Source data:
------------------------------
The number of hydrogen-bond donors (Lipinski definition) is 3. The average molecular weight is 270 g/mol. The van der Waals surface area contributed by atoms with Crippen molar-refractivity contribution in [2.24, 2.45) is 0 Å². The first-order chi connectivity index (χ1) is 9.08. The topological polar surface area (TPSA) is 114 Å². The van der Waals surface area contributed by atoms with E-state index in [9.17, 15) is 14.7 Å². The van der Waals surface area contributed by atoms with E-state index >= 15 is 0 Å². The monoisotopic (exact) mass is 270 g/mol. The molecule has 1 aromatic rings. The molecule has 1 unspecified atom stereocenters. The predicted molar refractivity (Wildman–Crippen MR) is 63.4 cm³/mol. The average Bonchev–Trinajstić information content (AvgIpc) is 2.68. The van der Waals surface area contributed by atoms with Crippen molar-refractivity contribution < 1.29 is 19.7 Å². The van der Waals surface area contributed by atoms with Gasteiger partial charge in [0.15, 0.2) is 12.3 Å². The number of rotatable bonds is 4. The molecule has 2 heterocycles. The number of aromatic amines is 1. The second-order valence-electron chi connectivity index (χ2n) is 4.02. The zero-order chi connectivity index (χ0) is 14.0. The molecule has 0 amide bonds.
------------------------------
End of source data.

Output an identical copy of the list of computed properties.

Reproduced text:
The number of hydrogen-bond donors (Lipinski definition) is 3. The average molecular weight is 270 g/mol. The van der Waals surface area contributed by atoms with Crippen molar-refractivity contribution in [2.24, 2.45) is 0 Å². The first-order chi connectivity index (χ1) is 9.08. The topological polar surface area (TPSA) is 114 Å². The van der Waals surface area contributed by atoms with E-state index in [9.17, 15) is 14.7 Å². The van der Waals surface area contributed by atoms with E-state index >= 15 is 0 Å². The monoisotopic (exact) mass is 270 g/mol. The molecule has 1 aromatic rings. The molecule has 1 unspecified atom stereocenters. The predicted molar refractivity (Wildman–Crippen MR) is 63.4 cm³/mol. The average Bonchev–Trinajstić information content (AvgIpc) is 2.68. The van der Waals surface area contributed by atoms with Crippen molar-refractivity contribution < 1.29 is 19.7 Å². The van der Waals surface area contributed by atoms with Gasteiger partial charge in [0.15, 0.2) is 12.3 Å². The number of rotatable bonds is 4. The molecule has 2 heterocycles. The number of aromatic amines is 1. The second-order valence-electron chi connectivity index (χ2n) is 4.02. The zero-order chi connectivity index (χ0) is 14.0. The molecule has 0 amide bonds.